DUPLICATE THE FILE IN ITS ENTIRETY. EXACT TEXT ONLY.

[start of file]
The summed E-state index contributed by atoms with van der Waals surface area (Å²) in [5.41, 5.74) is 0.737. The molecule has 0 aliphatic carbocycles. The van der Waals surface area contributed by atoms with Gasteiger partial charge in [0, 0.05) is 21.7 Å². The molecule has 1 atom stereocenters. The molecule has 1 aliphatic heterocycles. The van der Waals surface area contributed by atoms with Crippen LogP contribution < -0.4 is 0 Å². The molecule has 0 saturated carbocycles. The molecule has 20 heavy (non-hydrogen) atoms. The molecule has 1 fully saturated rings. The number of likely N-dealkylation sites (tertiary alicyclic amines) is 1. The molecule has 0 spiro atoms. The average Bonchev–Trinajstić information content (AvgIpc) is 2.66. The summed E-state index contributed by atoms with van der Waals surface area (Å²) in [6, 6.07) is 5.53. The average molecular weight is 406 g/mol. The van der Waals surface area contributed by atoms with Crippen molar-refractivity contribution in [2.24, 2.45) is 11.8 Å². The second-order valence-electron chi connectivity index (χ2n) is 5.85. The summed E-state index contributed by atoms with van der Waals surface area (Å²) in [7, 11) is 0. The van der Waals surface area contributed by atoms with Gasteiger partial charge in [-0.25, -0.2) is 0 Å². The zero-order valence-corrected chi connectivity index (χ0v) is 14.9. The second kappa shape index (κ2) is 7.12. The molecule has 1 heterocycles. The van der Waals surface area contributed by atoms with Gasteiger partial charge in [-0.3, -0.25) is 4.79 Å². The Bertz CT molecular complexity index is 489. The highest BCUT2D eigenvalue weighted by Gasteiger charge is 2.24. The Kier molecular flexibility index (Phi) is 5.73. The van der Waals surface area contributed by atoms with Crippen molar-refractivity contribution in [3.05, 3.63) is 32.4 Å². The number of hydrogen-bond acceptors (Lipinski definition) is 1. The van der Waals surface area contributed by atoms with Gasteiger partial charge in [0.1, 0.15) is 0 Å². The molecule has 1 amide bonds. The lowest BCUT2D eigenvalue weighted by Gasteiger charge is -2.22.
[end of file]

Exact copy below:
The summed E-state index contributed by atoms with van der Waals surface area (Å²) in [5.41, 5.74) is 0.737. The molecule has 0 aliphatic carbocycles. The van der Waals surface area contributed by atoms with Gasteiger partial charge in [0, 0.05) is 21.7 Å². The molecule has 1 atom stereocenters. The molecule has 1 aliphatic heterocycles. The van der Waals surface area contributed by atoms with Crippen LogP contribution < -0.4 is 0 Å². The molecule has 0 saturated carbocycles. The molecule has 20 heavy (non-hydrogen) atoms. The molecule has 1 fully saturated rings. The number of likely N-dealkylation sites (tertiary alicyclic amines) is 1. The molecule has 0 spiro atoms. The average Bonchev–Trinajstić information content (AvgIpc) is 2.66. The summed E-state index contributed by atoms with van der Waals surface area (Å²) in [6, 6.07) is 5.53. The average molecular weight is 406 g/mol. The van der Waals surface area contributed by atoms with Crippen molar-refractivity contribution in [2.24, 2.45) is 11.8 Å². The second-order valence-electron chi connectivity index (χ2n) is 5.85. The summed E-state index contributed by atoms with van der Waals surface area (Å²) in [7, 11) is 0. The van der Waals surface area contributed by atoms with Gasteiger partial charge in [-0.25, -0.2) is 0 Å². The zero-order valence-corrected chi connectivity index (χ0v) is 14.9. The second kappa shape index (κ2) is 7.12. The molecule has 1 heterocycles. The van der Waals surface area contributed by atoms with Gasteiger partial charge in [-0.3, -0.25) is 4.79 Å². The Bertz CT molecular complexity index is 489. The highest BCUT2D eigenvalue weighted by Gasteiger charge is 2.24. The Kier molecular flexibility index (Phi) is 5.73. The van der Waals surface area contributed by atoms with Crippen molar-refractivity contribution in [3.05, 3.63) is 32.4 Å². The number of hydrogen-bond acceptors (Lipinski definition) is 1. The van der Waals surface area contributed by atoms with Gasteiger partial charge in [0.1, 0.15) is 0 Å². The molecule has 1 amide bonds. The lowest BCUT2D eigenvalue weighted by Gasteiger charge is -2.22.